Search Images Maps Play YouTube News Gmail Drive More »
Sign in
Screen reader users: click this link for accessible mode. Accessible mode has the same essential features but works better with your reader.

Patents

  1. Advanced Patent Search
Publication numberUS5071671 A
Publication typeGrant
Application numberUS 07/426,430
Publication dateDec 10, 1991
Filing dateOct 24, 1989
Priority dateFeb 28, 1984
Fee statusPaid
Also published asDE3582690D1, EP0153854A2, EP0153854A3, EP0153854B1, EP0304969A2, EP0304969A3, US4874632
Publication number07426430, 426430, US 5071671 A, US 5071671A, US-A-5071671, US5071671 A, US5071671A
InventorsYoshitomo Nakagawa, Takashi Kaito, Hisao Houjyo, Masahiro Yamamoto
Original AssigneeSeiko Instruments Inc.
Export CitationBiBTeX, EndNote, RefMan
External Links: USPTO, USPTO Assignment, Espacenet
Process for forming pattern films
US 5071671 A
Abstract
A focused ion beam is irradiated on a predetermined area of a substrate on which a film is to be formed, and a vapor stream of film-forming depositable material is directed onto a localized area of the substrate which is being irradiated with the focused ion beam to convert the film-forming material to a film deposit on the predetermined area of the substrate. The process can be used to repair white-spot defects in masks and to otherwise deposit films having sharply defined edges and widths in the submicron range.
Images(2)
Previous page
Next page
Claims(23)
We claim:
1. A process for altering the pattern of a pattern film formed on a substrate, comprising the steps of: providing a pattern-filmed substrate having a pattern film formed thereon; irradiating a predetermined area of the pattern-filmed substrate with a focused ion beam; and directing a vapor stream of film-forming depositable material onto a localized area of the pattern-filmed substrate which is being irradiated with the focused ion beam to deposit the film-forming material as a film on the predetermined area of the substrate thereby altering the pattern of the pattern film formed on the substrate.
2. A process according to claim 1; wherein the irradiating step comprises scanning the focused ion beam over the predetermined area of the pattern-filmed substrate while the vapor stream of film-forming depositable material is being continuously directed thereonto so as to control the thickness of the deposited film.
3. A processing according to claim 1; wherein the directing step comprises directing a vapor stream of film-forming depositable material comprised of organic compound vapor.
4. A process according to claim 3; wherein the vapor stream of organic compound vapor has a saturated vapor pressure at 300 K. in the range of 110-4 to 510-3 Torr.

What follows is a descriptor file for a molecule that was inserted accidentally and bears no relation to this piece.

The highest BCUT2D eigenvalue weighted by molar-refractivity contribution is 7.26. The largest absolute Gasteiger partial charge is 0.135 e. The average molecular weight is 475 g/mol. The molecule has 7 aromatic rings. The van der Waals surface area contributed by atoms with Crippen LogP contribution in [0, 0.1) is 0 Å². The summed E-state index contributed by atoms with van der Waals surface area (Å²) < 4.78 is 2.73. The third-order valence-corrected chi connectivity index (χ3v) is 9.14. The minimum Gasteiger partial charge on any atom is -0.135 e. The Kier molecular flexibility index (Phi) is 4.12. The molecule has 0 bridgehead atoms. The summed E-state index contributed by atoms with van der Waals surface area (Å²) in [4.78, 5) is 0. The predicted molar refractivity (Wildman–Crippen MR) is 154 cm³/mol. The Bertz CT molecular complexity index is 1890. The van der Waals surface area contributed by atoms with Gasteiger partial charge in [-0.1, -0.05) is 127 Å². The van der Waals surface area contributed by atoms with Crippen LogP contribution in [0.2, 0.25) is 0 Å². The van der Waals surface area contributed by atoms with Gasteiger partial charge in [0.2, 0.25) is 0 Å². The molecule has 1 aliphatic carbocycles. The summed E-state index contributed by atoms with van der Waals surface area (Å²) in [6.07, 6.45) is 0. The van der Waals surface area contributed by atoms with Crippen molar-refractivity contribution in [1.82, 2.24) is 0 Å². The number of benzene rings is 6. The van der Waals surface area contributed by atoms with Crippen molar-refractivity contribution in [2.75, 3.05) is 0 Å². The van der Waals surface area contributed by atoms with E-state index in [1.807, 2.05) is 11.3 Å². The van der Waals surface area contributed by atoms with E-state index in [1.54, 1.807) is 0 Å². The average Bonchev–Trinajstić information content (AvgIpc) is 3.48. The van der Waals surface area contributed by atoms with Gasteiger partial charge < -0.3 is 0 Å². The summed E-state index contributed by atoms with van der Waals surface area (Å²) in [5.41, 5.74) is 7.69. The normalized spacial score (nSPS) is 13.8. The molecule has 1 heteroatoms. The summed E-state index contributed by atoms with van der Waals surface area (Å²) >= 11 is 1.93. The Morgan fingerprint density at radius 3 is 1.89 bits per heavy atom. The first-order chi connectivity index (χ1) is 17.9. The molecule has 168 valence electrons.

5. A process according to claim 3; wherein the organic compound has a molecular weight between 200 and 400.
6. A process according to claim 1; wherein the irradiating step comprises irradiating a predetermined area of the pattern-filmed substrate with a focused ion beam comprised of a focused Ga+ ion beam.
7. A process according to claim 1; wherein the providing step comprises providing a pattern-filmed substrate comprised of a mask having a white-spot film defect; the irradiating step comprises irradiating the mask at a predetermined area thereof at which the white-spot defect appears with a focused ion beam; and the directing step comprises directing a vapor stream of film-forming depositable material onto the mask in the localized area of the white-spot defect which is being irradiated with the focused ion beam to deposit the film-forming material as a film in the localized area of the white-spot defect to thereby repair the white-spot defect.
8. A mask having a repaired white-spot defect repaired according to the process of claim 7.
9. A process according to claim 7; wherein the directing step comprises directing a vapor stream of film-forming depositable material comprised of organic compound vapor.
10. A process according to claim 9; wherein the vapor stream of organic compound vapor has a saturated vapor pressure at 300 K. in the range of 110-4 to 510-3 Torr.
11. A process according to claim 9; wherein the organic compound vapor has a molecular weight between 200 and 400.
12. A process according to claim 7; wherein the irradiating step comprises scanning the focused ion beam over the predetermined area of the mask while the vapor stream of film-forming depositable material is being continuously directed thereonto so as to control the thickness of the deposited film.
13. A process according to claim 7; wherein the deposited film has a width of submicron size.
14. A process according to claim 7; wherein the irradiating step comprises irradiating a predetermined area of the pattern-filmed substrate with a focused ion beam comprised of a focused Ga+ ion beam.
15. A process according to claim 1; wherein the irradiating and directing steps are carried out to form a deposited film of submicron size.